Two more not-so-good things at the link. I'm pretty sure if UNH President James Dean (on his way out the door) reads this, he'll be reassured he did better than Alivisatos.

  • Case in point. Arnold Kling writes on Status-Driven Syndrome, and I just want to note this pearl of wisdom:

    The more titles an organization has, the more it will select for people who really care about titles.

    That caused me to recall my favorite example, the "Advancement" (fund-raising) Department at the University Near Here. Their directory lists 75 individuals, more than a lot of academic departments, I'm pretty sure.

    But the titles!

    Nineteen of these good people, over a quarter of the total, are listed as "Directors" of something or another.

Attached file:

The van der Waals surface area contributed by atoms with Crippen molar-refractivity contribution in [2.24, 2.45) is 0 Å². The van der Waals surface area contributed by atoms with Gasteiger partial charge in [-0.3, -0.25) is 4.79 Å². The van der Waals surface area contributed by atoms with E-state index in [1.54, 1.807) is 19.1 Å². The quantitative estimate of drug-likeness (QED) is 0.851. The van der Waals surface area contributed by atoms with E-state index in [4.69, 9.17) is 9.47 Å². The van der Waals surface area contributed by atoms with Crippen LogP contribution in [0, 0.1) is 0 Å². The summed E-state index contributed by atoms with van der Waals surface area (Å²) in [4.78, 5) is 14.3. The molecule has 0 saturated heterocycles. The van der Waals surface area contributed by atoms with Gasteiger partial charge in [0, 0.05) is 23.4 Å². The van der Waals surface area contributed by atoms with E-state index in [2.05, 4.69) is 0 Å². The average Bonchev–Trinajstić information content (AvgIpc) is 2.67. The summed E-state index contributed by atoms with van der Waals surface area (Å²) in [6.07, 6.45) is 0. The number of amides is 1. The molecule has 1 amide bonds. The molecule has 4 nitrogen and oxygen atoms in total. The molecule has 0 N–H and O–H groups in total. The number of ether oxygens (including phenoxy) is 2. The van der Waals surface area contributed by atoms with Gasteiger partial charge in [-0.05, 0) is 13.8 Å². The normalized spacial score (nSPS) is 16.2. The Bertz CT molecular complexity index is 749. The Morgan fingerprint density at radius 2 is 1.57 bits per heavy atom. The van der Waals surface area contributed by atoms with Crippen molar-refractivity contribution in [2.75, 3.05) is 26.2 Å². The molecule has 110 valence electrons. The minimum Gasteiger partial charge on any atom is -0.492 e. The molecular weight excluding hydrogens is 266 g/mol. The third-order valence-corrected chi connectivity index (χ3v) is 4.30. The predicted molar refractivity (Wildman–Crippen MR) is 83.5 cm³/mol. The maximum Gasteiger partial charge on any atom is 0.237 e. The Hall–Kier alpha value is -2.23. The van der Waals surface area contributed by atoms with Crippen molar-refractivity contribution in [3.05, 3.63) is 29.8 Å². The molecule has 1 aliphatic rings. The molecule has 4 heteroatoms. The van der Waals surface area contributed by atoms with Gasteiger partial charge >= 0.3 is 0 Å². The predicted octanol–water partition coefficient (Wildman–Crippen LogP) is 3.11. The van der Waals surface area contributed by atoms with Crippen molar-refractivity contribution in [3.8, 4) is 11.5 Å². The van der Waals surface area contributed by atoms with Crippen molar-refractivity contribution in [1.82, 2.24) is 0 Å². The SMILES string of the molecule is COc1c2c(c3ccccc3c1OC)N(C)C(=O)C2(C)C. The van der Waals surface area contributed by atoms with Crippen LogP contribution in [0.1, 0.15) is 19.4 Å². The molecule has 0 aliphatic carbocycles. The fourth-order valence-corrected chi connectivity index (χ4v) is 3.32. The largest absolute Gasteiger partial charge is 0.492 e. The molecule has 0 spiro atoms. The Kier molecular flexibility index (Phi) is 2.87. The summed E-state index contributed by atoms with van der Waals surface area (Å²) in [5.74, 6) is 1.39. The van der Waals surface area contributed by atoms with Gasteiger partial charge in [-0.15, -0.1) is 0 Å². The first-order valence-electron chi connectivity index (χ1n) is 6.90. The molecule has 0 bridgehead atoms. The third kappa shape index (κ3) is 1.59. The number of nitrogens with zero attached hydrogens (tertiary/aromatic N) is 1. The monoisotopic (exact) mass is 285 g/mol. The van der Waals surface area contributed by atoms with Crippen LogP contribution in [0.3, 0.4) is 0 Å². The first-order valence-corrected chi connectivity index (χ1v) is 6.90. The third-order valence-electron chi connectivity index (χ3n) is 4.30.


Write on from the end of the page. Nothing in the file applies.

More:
But they need people to associate with! So there are 12 "Associate Directors".

    And all those people need help! So there are 10 "Assistant Directors".

    And (no, I'm not done) there are six "Managing Directors"; two "Senior Drectors"; two "Senior Managing Directors"; two "Senior Executive Directors" (one of which is also "Treasurer"); one "Senior Integrated Marketing Director"; one "Senior Associate Director"; and one "Editorial Director" (who also doubles as "Editor in Chief" of the alumni magazine).

    So out of those 75 folks, 56 have the word "Director" in their titles. Nearly three-quarters. Impressive, and I'm sure Kling would agree.